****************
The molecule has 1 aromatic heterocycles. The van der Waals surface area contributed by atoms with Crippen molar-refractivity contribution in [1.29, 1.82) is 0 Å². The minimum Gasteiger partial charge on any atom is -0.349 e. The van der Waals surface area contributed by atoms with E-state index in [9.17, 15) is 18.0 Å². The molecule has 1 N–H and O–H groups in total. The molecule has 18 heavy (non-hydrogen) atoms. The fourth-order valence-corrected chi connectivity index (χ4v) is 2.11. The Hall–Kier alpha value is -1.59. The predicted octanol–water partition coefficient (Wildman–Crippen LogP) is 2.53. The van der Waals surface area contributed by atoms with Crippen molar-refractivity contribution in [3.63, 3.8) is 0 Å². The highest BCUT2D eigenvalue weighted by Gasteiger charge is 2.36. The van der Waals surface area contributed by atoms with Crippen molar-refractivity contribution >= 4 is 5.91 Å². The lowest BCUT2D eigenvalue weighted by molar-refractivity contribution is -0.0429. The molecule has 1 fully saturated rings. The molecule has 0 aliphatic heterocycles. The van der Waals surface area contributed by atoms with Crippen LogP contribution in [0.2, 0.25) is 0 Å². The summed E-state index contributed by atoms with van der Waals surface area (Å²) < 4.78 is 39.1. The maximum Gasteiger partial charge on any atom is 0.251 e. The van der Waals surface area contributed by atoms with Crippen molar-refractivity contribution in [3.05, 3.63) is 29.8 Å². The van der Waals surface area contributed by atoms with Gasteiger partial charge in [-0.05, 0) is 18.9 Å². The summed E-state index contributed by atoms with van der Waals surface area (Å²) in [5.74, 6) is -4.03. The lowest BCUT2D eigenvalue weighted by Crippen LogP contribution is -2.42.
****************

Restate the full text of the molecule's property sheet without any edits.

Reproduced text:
The molecule has 1 aromatic heterocycles. The van der Waals surface area contributed by atoms with Crippen molar-refractivity contribution in [1.29, 1.82) is 0 Å². The minimum Gasteiger partial charge on any atom is -0.349 e. The van der Waals surface area contributed by atoms with E-state index in [9.17, 15) is 18.0 Å². The molecule has 1 N–H and O–H groups in total. The molecule has 18 heavy (non-hydrogen) atoms. The fourth-order valence-corrected chi connectivity index (χ4v) is 2.11. The Hall–Kier alpha value is -1.59. The predicted octanol–water partition coefficient (Wildman–Crippen LogP) is 2.53. The van der Waals surface area contributed by atoms with Crippen molar-refractivity contribution in [3.63, 3.8) is 0 Å². The highest BCUT2D eigenvalue weighted by Gasteiger charge is 2.36. The van der Waals surface area contributed by atoms with Crippen molar-refractivity contribution >= 4 is 5.91 Å². The lowest BCUT2D eigenvalue weighted by molar-refractivity contribution is -0.0429. The molecule has 1 fully saturated rings. The molecule has 0 aliphatic heterocycles. The van der Waals surface area contributed by atoms with Crippen LogP contribution in [0.2, 0.25) is 0 Å². The summed E-state index contributed by atoms with van der Waals surface area (Å²) < 4.78 is 39.1. The maximum Gasteiger partial charge on any atom is 0.251 e. The van der Waals surface area contributed by atoms with Crippen molar-refractivity contribution in [3.05, 3.63) is 29.8 Å². The van der Waals surface area contributed by atoms with Gasteiger partial charge in [-0.05, 0) is 18.9 Å². The summed E-state index contributed by atoms with van der Waals surface area (Å²) in [5.74, 6) is -4.03. The lowest BCUT2D eigenvalue weighted by Crippen LogP contribution is -2.42.